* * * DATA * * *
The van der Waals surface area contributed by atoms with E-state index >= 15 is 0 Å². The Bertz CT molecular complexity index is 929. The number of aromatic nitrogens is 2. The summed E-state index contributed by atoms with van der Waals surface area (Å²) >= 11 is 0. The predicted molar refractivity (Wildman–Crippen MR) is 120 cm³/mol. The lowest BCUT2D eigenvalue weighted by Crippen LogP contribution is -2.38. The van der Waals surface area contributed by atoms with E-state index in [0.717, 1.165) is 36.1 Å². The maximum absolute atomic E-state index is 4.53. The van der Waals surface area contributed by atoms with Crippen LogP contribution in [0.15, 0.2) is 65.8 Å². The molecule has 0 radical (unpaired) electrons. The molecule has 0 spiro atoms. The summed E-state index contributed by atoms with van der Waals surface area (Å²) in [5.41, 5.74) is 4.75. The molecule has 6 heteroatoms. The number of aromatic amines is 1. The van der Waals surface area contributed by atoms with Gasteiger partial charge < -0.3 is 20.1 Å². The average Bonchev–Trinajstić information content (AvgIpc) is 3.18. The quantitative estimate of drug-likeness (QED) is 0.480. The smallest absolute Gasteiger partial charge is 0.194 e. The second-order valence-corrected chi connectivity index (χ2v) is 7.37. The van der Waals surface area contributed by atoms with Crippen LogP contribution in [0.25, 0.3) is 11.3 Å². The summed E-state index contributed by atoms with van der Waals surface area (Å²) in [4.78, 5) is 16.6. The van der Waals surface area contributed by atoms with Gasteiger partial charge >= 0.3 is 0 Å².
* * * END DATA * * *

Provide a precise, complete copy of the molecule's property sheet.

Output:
The van der Waals surface area contributed by atoms with E-state index >= 15 is 0 Å². The Bertz CT molecular complexity index is 929. The number of aromatic nitrogens is 2. The summed E-state index contributed by atoms with van der Waals surface area (Å²) >= 11 is 0. The predicted molar refractivity (Wildman–Crippen MR) is 120 cm³/mol. The lowest BCUT2D eigenvalue weighted by Crippen LogP contribution is -2.38. The van der Waals surface area contributed by atoms with E-state index in [0.717, 1.165) is 36.1 Å². The maximum absolute atomic E-state index is 4.53. The van der Waals surface area contributed by atoms with Crippen LogP contribution in [0.15, 0.2) is 65.8 Å². The molecule has 0 radical (unpaired) electrons. The molecule has 0 spiro atoms. The summed E-state index contributed by atoms with van der Waals surface area (Å²) in [5.41, 5.74) is 4.75. The molecule has 6 heteroatoms. The number of aromatic amines is 1. The van der Waals surface area contributed by atoms with Gasteiger partial charge < -0.3 is 20.1 Å². The average Bonchev–Trinajstić information content (AvgIpc) is 3.18. The quantitative estimate of drug-likeness (QED) is 0.480. The smallest absolute Gasteiger partial charge is 0.194 e. The second-order valence-corrected chi connectivity index (χ2v) is 7.37. The van der Waals surface area contributed by atoms with Crippen LogP contribution in [0.25, 0.3) is 11.3 Å². The summed E-state index contributed by atoms with van der Waals surface area (Å²) in [4.78, 5) is 16.6. The van der Waals surface area contributed by atoms with Gasteiger partial charge >= 0.3 is 0 Å².